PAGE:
The British Parliament faced a second straight day of political turmoil on Wednesday as lawmakers fought Prime Minister Boris Johnson’s plan to deliver Brexit in less than two months.

Johnson was humiliated on Tuesday, the first day of Parliament’s autumn term by losing his first Commons vote as Prime Minister when lawmakers passed a motion 328-301 which enabled their push for a law stopping a no-deal Brexit.

In turn, Johnson threatened to dissolve the House of Commons and hold a national election which he hoped might produce a less fractious crop of legislators.

The House of Commons is confronting Johnson over his insistence that the United Kingdom must leave the European Union (EU) on October 31 even without a withdrawal agreement to cushion the economic effects.

Supported by rebels in Johnson’s Conservative Party, opposition lawmakers are planning to  fast-track a law which would block a no-deal departure at the end of October.

This is coming amid warnings from lawmakers that pulling out of the European bloc without a divorce agreement would cause irreparable harm to the UK. 

Johnson became Prime Minister in July after promising to lead Britain out of the EU, breaking the impasse which had paralyzed the country’s politics since voters decided in June 2016 to leave the bloc.

Johnson is however caught between the EU, which refuses to renegotiate the deal it struck with his predecessor, Theresa May and a majority of British lawmakers opposed to leaving without an agreement.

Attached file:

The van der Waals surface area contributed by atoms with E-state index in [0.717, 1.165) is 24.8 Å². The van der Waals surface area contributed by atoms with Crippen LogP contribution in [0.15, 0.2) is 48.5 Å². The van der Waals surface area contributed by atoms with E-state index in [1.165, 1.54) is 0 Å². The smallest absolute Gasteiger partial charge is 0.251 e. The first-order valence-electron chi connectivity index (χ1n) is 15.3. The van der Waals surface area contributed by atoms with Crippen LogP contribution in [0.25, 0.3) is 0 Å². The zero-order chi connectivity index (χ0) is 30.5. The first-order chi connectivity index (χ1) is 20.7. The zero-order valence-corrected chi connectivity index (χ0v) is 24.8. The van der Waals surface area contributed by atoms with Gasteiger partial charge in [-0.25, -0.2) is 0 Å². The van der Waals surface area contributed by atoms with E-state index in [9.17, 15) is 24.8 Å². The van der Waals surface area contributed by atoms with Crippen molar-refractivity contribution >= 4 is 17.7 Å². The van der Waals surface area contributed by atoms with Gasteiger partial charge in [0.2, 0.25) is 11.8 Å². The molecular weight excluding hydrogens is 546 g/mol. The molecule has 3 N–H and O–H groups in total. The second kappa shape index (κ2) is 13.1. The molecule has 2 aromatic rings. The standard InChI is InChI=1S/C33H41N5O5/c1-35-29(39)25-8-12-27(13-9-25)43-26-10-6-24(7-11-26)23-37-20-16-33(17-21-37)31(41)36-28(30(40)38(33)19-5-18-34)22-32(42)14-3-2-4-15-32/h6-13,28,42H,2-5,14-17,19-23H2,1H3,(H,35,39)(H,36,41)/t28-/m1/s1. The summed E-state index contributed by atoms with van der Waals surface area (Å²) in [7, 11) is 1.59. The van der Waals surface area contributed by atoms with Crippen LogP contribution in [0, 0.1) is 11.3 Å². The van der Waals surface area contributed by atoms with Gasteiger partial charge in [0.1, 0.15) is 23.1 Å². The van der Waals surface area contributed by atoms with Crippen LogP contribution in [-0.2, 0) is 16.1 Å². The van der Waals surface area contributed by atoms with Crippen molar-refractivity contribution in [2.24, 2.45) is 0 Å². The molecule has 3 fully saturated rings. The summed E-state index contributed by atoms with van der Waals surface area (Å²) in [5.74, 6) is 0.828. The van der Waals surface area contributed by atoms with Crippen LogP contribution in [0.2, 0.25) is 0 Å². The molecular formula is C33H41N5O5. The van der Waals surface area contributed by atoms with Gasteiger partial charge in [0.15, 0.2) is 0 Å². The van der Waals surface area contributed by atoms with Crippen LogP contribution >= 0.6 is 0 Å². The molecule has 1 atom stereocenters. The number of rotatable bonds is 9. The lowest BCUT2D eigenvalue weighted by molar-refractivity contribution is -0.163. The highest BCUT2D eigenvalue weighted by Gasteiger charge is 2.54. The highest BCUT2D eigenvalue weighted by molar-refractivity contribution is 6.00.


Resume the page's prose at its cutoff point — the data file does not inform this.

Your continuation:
Most economists argue that a no-deal Brexit would cause severe economic disruption and plunge the UK into recession.

On Wednesday, Johnson insisted that talks with the EU on a revised deal were “making substantial progress but the bloc, through is spokeswoman, Mina Andrews insists the UK has not submitted any substantial new proposals.

Labour Party leader, Jeremy Corbyn accused Johnson of bad faith by pretending to negotiate but really frittering away time until a no-deal Brexit became inevitable.

“These negotiations are a sham. All he is doing is running down the clock,” Corbyn told lawmakers in the House of Commons.

The bill that Corbyn and others will try to push through Parliament in the next few days would require the government to ask the EU to delay Brexit until January 31, 2020 if it cannot secure a deal with the bloc by the end of October.

Johnson however condemned the bill, describing it as a ‘surrender bill’ which would tie his hands and wreck any chance of Britain concluding successful negotiations with the EU.

He said that if the bill passed this week, he would call a general election on October 15 but the Labour Party said it would oppose an election until legislation is in place to block a no-deal Brexit.

The party’s Brexit spokesman, Keir Starmer claimed that Johnson had violated the trust of the House of Commons with his decision to suspend Parliament for several weeks before the Brexit deadline, thus limiting the time that lawmakers can fight the government’s plans.

Johnson, who was a leader of the 2016 campaign to leave the EU has long said that his enthusiasm and energy for Brexit will allow him to succeed in leaving the EU where May had failed, leading to her resignation.